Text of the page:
"It Happened at Lakewood Manor" (1977) d/ Robert Scheerer
Even if you missed tonight's review when it was first broadcast back in 1977 (I didn't, so nyah nyah, motherfuckers. You never missed cool shit like this back then, it was forbidden.), you were probably drawn in years later by the USA Home Video big box vhs with Suzanne Somers' ant-engulfed milk wagons depicted on the sleeve, and really, who'd blame you for that? I picked it up myself, back then, for that very reason, only to be reminded that, for heavy on names it was, with the likes of Robert Foxworth, Lynda Day George, Brian Dennehy, and even Suzanne Somers, in a brief cameo capacity, though she receives top billing for it, all on board, it was pretty light on delivery of the genre goods, though it remains a nostalgic stroll back to a time when television networks created their own quickie cash ins on silver screen trends, and with movies like Kingdom of the Spiders (1977), Grizzly (1976), Day of the Animals (1977) all cashing in at the box office, eco-horror proved too lucrative to ignore for their small screen competitors.
Come n' die on the floor (come n' die on the floor) meet the ants and you're through (meet the ants and you're through)...(sung to the tune of "Three's Company"main theme)
Two construction workers stumble into a swarm of ultra-aggressive ants with a toxic bite in a closed section of the Lakewood Hotel, during an extensive renovation, but before they can warn anyone of the impending poison picnic, they get buried alive. Oops. Now, like a hundred minute episode of Love Boat, we get the main cast of characters; there's the elderly proprietor, Mrs. Adams (Myrna Loy) and her sultry daughter, Valerie (Lynda Day George), who's having flesh-pleasure with the foreman, Mike (Robert Foxworth), who discovers the workers' corpses with his buddy Vince (Bernie Casey! Hot damn, that's outta sight.), and then there's real estate mogul Fleming (Gerald Gordon) actively pursuing his dream of turning the place into a casino, and his busty piece of side trim, Gloria (Suzanne Somers), along for the ride, to sit around in next to nothing and look really fucking good, doing it. Meanwhile, the aggro army of ants assaults a young boy, then kills a cook, and nearly adds Vince to its growing list of fatalities, which Mike has a hunch that they just might be responsible for...
"You little bastards! BAAAAAAAAASTARDS!"
Enter two workers from the Board of Health (Anita Gillette, Bruce French) who make the investigative scene, determining that these ants are not only poisonous, but highly resistant to insecticides. A recipe for disaster if ever I've heard one. Meanwhile, Gloria's slumped dead on the floor, with ant-engulfed titties, another health board bloke bites the dust, and a rag tag group of survivors is being driven upstairs to safety by the ants, who've overtaken the hotel from their massive nest in the pit, and number in the millions. The authorities dig a trench to hold the deadly army back, using water and gasoline to fuel their rescue of the trapped patrons and employees inside. Finally, only Mike, Valerie, and Fleming remain, cornered by ants. Fleming miserably fails his attempt at a triple Lindy to safety out the window, and the two trapped lovers are forced to breathe through tubes as they're rescued by workers in white suits who smoke the little bastards out. But could it all happen again? It could've, but thankfully, it didn't.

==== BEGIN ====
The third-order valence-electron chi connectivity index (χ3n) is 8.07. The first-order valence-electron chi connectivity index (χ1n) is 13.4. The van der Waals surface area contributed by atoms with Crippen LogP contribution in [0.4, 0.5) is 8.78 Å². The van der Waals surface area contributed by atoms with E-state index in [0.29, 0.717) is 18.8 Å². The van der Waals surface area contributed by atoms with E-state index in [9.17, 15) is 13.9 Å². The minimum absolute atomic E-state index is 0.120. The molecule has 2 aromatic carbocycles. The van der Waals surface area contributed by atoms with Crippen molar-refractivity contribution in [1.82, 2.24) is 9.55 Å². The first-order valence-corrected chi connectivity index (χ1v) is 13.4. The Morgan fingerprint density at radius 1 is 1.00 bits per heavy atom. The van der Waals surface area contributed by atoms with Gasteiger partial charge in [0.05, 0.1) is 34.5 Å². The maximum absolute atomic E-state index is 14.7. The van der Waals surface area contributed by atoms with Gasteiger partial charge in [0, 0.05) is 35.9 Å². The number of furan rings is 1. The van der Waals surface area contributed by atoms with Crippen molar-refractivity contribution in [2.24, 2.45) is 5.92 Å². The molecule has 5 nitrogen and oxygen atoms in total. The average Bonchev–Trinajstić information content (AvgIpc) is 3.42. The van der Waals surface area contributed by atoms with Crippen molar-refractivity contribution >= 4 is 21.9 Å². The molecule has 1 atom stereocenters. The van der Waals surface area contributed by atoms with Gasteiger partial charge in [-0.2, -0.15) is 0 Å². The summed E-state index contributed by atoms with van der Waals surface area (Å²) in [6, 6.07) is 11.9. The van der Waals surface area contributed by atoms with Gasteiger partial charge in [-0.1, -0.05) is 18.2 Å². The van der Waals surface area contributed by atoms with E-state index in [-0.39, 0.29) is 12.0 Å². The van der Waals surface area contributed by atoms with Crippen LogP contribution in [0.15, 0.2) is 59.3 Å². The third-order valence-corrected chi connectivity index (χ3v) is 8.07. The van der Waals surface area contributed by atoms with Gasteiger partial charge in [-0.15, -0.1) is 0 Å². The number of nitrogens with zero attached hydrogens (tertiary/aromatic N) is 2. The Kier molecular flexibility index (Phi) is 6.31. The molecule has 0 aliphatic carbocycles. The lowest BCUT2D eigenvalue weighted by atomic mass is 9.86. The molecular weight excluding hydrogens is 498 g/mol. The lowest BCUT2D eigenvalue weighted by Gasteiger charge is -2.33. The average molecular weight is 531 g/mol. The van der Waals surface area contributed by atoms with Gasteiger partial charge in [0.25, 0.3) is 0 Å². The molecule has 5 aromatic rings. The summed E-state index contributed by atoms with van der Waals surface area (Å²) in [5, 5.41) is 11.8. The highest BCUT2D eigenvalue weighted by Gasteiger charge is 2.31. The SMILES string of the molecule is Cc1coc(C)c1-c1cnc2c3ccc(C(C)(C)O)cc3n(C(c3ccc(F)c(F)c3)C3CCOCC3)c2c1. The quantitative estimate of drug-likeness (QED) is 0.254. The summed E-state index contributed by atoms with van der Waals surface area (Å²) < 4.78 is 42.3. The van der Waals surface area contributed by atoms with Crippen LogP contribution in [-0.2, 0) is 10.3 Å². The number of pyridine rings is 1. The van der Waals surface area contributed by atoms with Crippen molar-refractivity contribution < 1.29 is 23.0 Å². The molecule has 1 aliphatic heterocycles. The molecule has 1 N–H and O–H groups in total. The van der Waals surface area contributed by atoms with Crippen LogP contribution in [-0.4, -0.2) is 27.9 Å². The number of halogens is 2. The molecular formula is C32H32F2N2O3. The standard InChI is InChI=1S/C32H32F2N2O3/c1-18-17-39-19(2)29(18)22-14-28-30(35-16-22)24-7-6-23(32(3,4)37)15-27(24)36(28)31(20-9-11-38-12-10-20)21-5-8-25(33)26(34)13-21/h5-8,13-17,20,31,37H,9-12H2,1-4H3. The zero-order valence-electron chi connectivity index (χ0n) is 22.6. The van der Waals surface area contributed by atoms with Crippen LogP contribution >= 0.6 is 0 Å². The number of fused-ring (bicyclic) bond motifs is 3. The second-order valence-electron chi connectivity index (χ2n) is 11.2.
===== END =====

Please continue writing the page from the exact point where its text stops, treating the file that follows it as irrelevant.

"Ahhhhh!!! Somebody loose-topped the pepper shaker on me!"
Super soul brother Bernie Casey was still riding a wave of popularity at the time of this tv movie, one that started with 1969's Guns of the Magnificent Seven, and included genre classics like Gargoyles (1972), Dr. Black, Mr. Hyde (1976), and Cleopatra Jones (1973), while Foxworth showed up in Damien :Omen II (1978) and Prophecy (1979). Somers appeared in Bullitt (1968), American Graffiti (1973), Magnum Force (1973), and even Billy Jack Goes to Washington (1977) before scoring the familiar role of Chrissy Snow, really the only reason you'd ever be caught dead watching Three's Company, besides splitting a side at whatever getup Furley has on, and Stanley Roper's zingers at his horny, homely old wife, but you get where I'm coming from. Myrna Loy was an actress who was huge in the twenties and thirties. Like I was getting to earlier, you may want to revisit this one for nostalgia's sake, and truthfully, seeing it takes me back to grade school, where I was much like the Wop you see before you now, but with more hair, and less tattoos. Still, I've gotta cite it's overall weakness in the delivery of quality seventies eco-horror like many of it's counterparts managed to achieve. On the scale, Manor merits a measly single Wop, worth a look for hardcore horror addicts, perhaps.